Absolare = Absolutely Riveting
When I entered the room, one of my former editors, Clement Perry of Stereo Times, was having a ball listening to a reportedly unavailable track of Sarah Vaughan live in 1968. Inspired, I followed suit with one of my reference recordings, the JVC XR-CD transfer of the sassy Ms. Vaughan’s 1981 recording of Sondheim’s “Send in the Clowns” with the Count Basie Orchestra.
The Divine One sounded gorgeous. Everything was therethe guttural lows, the pinched but mesmerizing highs, the occasional edge that crept into the longtime smoker’s instrumentin short, the truth of her voice and the full measure of her interpretive genius. The sound was warm, clear, fully controlled from top to bottom, and rich without ever becoming overly euphonic. Trumpets blasted, and percussion slammed with a tightness that most people attribute to solid-state. If this had been a home system, and I had received an open-ended invite, I would have remained until bedtime.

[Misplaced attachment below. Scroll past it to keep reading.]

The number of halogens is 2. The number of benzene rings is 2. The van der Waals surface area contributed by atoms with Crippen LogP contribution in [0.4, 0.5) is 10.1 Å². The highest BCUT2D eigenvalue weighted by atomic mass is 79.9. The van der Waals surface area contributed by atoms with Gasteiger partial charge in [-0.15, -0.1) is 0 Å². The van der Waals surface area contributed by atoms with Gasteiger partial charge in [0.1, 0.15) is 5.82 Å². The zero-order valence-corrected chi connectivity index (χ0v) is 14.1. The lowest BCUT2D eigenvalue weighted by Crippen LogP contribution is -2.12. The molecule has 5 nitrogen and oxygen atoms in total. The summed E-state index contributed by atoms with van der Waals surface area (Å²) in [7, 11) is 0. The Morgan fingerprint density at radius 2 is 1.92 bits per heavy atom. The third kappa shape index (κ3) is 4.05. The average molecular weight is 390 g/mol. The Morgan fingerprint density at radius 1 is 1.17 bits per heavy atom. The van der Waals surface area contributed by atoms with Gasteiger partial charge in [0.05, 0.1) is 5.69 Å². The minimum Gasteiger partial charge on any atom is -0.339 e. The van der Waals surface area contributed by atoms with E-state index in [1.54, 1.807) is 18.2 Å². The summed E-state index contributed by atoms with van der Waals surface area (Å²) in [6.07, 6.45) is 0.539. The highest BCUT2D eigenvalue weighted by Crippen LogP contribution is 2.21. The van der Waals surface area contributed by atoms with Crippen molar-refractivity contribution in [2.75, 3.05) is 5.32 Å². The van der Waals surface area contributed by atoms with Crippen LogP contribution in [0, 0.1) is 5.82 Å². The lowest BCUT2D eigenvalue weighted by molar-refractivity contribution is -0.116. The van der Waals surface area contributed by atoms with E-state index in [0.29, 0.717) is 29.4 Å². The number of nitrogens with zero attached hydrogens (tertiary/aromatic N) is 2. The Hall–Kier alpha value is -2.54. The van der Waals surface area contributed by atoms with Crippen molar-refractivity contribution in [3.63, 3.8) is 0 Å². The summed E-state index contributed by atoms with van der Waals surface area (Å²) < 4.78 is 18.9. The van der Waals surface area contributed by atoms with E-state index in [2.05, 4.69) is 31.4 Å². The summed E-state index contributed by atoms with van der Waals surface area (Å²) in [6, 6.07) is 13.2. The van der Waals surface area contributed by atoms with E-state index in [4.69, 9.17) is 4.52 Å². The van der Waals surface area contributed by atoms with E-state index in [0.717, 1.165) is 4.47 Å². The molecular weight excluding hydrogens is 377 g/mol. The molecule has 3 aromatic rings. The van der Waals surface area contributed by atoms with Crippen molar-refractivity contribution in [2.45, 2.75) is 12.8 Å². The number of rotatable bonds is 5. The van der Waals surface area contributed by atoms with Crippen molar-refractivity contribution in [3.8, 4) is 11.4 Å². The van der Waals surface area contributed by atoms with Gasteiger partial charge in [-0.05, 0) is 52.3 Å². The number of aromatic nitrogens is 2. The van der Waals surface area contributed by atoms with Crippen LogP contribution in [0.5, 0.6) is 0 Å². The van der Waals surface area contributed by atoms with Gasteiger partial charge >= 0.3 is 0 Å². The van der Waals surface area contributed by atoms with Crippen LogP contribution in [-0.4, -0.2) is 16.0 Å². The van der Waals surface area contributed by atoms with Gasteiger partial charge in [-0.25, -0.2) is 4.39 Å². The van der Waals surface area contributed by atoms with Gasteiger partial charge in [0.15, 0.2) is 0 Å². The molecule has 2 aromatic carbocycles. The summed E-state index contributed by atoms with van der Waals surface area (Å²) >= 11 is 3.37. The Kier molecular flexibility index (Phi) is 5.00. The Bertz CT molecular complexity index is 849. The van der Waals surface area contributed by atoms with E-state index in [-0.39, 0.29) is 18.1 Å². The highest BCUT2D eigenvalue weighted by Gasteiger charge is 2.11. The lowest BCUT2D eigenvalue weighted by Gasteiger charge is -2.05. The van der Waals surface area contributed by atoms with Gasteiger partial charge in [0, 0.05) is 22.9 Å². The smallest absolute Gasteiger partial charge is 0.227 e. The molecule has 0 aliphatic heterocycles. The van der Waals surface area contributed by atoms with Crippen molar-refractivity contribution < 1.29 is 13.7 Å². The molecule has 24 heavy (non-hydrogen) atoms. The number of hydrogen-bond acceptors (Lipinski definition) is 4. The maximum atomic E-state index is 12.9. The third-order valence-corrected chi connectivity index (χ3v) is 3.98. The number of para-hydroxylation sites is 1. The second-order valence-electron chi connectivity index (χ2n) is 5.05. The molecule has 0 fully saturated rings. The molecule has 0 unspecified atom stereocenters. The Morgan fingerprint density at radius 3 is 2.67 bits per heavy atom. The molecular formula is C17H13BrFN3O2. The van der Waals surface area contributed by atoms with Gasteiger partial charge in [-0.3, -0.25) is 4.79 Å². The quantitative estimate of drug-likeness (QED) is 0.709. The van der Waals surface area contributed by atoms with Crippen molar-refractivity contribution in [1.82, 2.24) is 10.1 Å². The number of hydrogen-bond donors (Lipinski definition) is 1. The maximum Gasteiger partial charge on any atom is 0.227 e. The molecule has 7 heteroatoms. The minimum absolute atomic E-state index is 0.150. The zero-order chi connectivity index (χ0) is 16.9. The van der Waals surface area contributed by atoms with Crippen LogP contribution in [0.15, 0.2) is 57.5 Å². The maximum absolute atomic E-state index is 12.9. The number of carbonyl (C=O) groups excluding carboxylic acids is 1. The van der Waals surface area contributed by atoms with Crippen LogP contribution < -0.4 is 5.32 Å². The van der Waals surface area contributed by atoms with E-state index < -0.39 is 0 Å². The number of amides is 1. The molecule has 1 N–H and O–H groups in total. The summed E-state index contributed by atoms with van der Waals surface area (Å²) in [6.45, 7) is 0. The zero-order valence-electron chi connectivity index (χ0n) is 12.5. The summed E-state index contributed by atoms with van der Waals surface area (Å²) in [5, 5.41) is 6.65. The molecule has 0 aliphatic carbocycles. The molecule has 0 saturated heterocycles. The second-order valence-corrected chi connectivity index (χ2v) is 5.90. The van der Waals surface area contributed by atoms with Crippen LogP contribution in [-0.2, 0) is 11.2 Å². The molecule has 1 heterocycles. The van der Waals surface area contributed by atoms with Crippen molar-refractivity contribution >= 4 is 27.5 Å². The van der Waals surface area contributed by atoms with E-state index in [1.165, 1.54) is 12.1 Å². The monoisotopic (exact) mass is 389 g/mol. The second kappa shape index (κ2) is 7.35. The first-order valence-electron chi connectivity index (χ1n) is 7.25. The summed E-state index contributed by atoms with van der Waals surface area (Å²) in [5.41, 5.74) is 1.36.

Absolare and Echole’s Kerem Küçükaslan explained that the Echole cabling included three Echole Obsession Signature interconnects ($7500/6 ft pair), eight Echole Obsession Signature powercords ($6900/6 ft), and Echole Passion speaker cable ($6000/8 ft pair). Put it all together, and in an air-walled conference room that wrecked havoc with most set-ups, and you had the kind of system synergy and performance that we all long for. Bravo, or in the case of Ms. Vaughan, Brava!